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The Virtual Classroom

Program: Psychiatric Nursing

Congratulations to Nicole who graduated from the Psychiatric Nursing Program! We thank her for her hard work on the blog and wish her the best of luck in her new career. Questions and comments will now be disabled. Please watch out for a new Psychiatric Nursing Student Blogger in the near future!

Hey Everyone,

Year 1 of the RDPN program is over for my cohort, and we are now breathing a delighted sigh of relief! It has been quite a challenge partaking in school during the summer months, but it has been worth the journey! We will now begin to branch away a bit from the online classroom environment and focus more on the clinical aspect of our education. I am looking forward to what this next year will bring!

Online schooling is great, but it is no easy feat. So how does it compare to a ‘normal’ classroom setting? I’m sure some people are wondering just how a typical classroom dynamic transfers over to online schooling. Let’s just say it does, and it doesn’t…

When I first think of a typical classroom dynamic I think of sitting at desks, raising hands, and waiting until the bell rings at the end of the day. That regimented kind of structure is virtually non-existent in the online schooling world. When you commit to online schooling, the weight of organization and discipline is carried on your shoulders. There are pros and cons to this type of learning. You have the freedom to set your own schedule and learn at your own pace; this is something we online learners absolutely love! You can ask for help when you need it, but you hold the power to master your education. For many of us, online learning is a great fit. However, if you are the type of learner that needs consistent direction and support, then online education may not be your best option.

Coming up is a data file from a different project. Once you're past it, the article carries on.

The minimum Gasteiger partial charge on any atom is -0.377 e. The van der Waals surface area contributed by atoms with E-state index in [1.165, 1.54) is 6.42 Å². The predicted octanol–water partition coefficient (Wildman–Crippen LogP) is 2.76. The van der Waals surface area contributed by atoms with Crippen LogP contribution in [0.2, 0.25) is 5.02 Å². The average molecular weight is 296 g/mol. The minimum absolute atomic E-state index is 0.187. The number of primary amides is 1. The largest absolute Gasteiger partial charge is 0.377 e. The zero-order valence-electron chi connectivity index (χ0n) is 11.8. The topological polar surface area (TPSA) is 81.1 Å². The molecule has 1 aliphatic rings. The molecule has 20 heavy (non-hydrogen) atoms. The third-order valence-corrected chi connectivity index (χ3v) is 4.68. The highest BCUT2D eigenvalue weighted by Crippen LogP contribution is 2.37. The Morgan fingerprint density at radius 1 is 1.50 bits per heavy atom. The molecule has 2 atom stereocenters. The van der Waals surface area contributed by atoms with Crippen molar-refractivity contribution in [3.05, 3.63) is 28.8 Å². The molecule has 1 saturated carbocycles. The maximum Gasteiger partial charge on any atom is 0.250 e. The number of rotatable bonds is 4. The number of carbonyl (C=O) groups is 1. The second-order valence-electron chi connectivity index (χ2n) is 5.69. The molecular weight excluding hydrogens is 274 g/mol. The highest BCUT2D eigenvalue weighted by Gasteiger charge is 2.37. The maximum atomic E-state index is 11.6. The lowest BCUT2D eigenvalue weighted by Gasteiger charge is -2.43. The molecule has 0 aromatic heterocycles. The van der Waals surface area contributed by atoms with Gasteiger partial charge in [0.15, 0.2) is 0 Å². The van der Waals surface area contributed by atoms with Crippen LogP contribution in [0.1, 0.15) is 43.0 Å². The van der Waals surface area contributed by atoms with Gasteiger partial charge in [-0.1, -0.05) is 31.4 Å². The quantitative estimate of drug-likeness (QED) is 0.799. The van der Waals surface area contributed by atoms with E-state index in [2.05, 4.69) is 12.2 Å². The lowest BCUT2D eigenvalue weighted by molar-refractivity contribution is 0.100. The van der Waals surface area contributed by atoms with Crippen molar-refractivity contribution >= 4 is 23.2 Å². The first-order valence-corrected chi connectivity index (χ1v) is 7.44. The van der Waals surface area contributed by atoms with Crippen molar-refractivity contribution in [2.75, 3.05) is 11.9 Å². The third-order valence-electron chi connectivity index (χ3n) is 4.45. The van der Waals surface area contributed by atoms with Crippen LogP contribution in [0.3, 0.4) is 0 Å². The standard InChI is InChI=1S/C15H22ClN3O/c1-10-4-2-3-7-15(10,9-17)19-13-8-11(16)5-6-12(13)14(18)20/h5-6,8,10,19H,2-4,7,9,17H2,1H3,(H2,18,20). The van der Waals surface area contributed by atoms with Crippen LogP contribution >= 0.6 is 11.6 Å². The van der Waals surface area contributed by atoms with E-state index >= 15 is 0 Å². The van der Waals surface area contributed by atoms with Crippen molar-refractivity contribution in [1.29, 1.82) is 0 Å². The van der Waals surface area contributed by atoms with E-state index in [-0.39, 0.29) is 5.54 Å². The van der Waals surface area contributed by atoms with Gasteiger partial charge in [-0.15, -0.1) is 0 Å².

Online learning mimics the classroom setting in terms of learning criteria, as well as teacher and peer interaction. We still have many textbooks (I’d say at least 30!), projects, essays, exams…and homework, too. Our teachers interact with us weekly through contributing to the forums (forums are the online version of “classrooms”), and provide us with further input and feedback. In terms of peer interaction, we communicate by responding to one another’s posts and working together on certain assignments. We ‘talk’ to each other; we share information, ideas, and opinions. Some people are “in” the classroom multiple times a week. Others are busy with work and family on top of furthering their education, and integrate school into their schedules when they see fit. This experience requires you to be self-directive; take charge of your studies to achieve the results you want.

Speaking for myself, I have made friends through online education, just as most people would in a classroom setting. We are a huge support system for each other, even though some of us live hours apart. We help each other through the challenges that school can sometimes evoke, and our experiences together make for some unforgettable memories. Without such friends supporting me, this journey would be much more challenging!

Online learning is great, but different. It’s the right thing for me – maybe it’s right for you too!

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